February 2012

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A delectable feast for the senses

The Cocoa Research Unit helps Isabel Brash to dream in chocolate

By Serah Acham

Open a box of Cocobel Chocolates and you face a delicious dilemma. Each hand-decorated morsel is such a work of art that it is as much a feast for the eyes as the palate. Pink and purple flowers, green and orange leaves, shimmery dust, toasted coconut flakes and even a bluish green fin adorn these confections. They’re the creations of Isabel Brash, architect gone chocolate.

Isabel was working as an architect with Geoffrey Maclean in mid-2008 when she decided to try her hand at making chocolate. Work was slow and “I was always looking for projects to do,” she says. “Cocoa was one of the things that I started playing around with … I just wanted to try and make chocolate.”

She did her research and got some cocoa from her brother’s estate at Rancho Quemado. “I didn’t even know they had cocoa,” she admits. Once she had her stock in hand, she wasted no time. “I started playing around with them and I just got hooked.” It’s akin to Alice’s plunge into the rabbit hole, she says. “It’s like falling into this thing that you never knew about before and as I kept researching I just became more and more enthralled with it.” And the deeper she fell into the hole, the more people jumped in with her; for that Christmas she found herself giving her chocolates to family members as presents. They gave her chocolates to their friends, who began asking if she could cater their events.

While investigating opportunities to learn more about the art of chocolate making, “just for fun,” she discovered Ecole Chocolat, an online school which teaches chocolatiering as a business. She learnt about the history of chocolate, the history of the industry, the distinction between fine and commercial chocolate (Hershey’s for example), and who the leaders in fine chocolate are.

“That course really opened me up to the whole industry and really got me thinking – ‘maybe I could do this as a little side business’.”

Suggested by her father for its similarity to her own name, and approved by Isabel for its origins and meaning, Cocobel was established in the middle of 2009. “I didn’t want to name it after myself,” she says. “That’s just not me. I like to make a product that’s its own.” She really wanted a name that had a deeper meaning and was indigenous to Trinidad and Tobago, so she began to research “old cocoa gods … and I also went into Patois, because you know it’s such an indigenous thing for us.” As fate would have it, ‘Cocobel’ was exactly what she was looking for. During a fishing trip with his friends from Paramin who spoke Patois, her father asked their opinion on the name. “They said ‘oh that’s a great name! It means beautiful brown woman, or nice brown ting,” she relates. “So I was like ‘that’s perfect’ because it’s chocolate. It’s dark and brown and beautiful and I just wanted a name that meant something deeper … like dark beauty or earth beauty.” Once established, Cocobel “definitely took over,” she adds.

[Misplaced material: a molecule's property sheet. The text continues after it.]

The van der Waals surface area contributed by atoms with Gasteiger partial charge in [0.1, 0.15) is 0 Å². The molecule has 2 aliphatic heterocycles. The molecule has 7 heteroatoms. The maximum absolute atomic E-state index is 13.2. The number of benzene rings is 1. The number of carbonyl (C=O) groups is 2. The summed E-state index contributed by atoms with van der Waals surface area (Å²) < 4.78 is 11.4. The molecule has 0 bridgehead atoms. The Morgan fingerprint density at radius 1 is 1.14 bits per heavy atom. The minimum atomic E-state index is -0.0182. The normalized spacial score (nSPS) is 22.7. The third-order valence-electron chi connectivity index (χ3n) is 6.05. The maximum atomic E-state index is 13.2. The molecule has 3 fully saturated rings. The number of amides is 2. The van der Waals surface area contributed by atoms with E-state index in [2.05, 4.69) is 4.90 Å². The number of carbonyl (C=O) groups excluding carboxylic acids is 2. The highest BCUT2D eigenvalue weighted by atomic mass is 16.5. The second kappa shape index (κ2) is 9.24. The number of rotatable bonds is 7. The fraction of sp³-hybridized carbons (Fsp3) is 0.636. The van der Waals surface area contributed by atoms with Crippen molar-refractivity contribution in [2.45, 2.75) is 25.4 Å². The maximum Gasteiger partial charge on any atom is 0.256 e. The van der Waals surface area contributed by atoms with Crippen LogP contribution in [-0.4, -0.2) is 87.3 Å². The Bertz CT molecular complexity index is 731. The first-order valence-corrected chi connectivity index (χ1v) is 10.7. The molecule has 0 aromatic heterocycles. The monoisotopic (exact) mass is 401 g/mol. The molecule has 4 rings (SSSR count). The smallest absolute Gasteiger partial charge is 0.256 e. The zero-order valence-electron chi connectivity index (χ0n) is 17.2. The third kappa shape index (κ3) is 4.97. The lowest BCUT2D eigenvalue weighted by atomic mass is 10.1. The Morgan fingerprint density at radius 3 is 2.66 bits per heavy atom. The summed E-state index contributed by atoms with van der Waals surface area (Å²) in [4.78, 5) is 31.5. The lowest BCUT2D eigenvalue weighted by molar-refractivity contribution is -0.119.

UWI’s Cocoa Research Unit (CRU) has been very helpful in the process, Isabel says. She first visited the CRU that year, after an invitation by the Friends of the Botanical Gardens. “They took us on a tour of the [International Cocoa] Genebank. I didn’t know anything about all that ... and I was fascinated to see all these trees from all over the world. That’s when I really got to know Prof [Pathmanathan] Umaharan and Darin Sukah and Naailah [Ali] and Frances Bekele,” Isabel says. A relationship developed and since then they are always available to answer her questions or send her useful information.

“I always say they’re the heroes,” she declares. “In Trinidad, they’re the people who sincerely care about the industry.”

In 2010, Isabel enrolled in Ecole Chocolat’s Master’s programme which took her to France and to the factory of her favourite chocolate maker, Michel Cluizel.

“I love his chocolates more than any other fine chocolate I’ve ever tasted,” she says. “I love their company ethos, how they do business ... their business etiquette.” At Michel Cluizel, the chocolates are named after the estate which produces the beans, “so the estate gets recognition for the beans,” and the farmers are paid directly; another benefit to the estate. “I saw that they were doing a course with them and doing a tour of that factory … that was why I went.” It turned into the experience of a lifetime. She met Marc Cluizel (son of Michel) and found the courage to share a piece of her chocolate with him. He opened it in front of the class, “which I didn’t want him to do,” closed his eyes and tasted it. He was silent for a moment and then began listing the flavours he encountered, “bananas and vanilla and berries,” she remembers. He told her that it was, “very good chocolate, very good chocolate.” Her hand-made packaging reminded him of his grandmother’s hand-made paper wrapping for their company’s first set of chocolates. “That was the high point of everything. It’s like meeting a rock star... the ultimate.”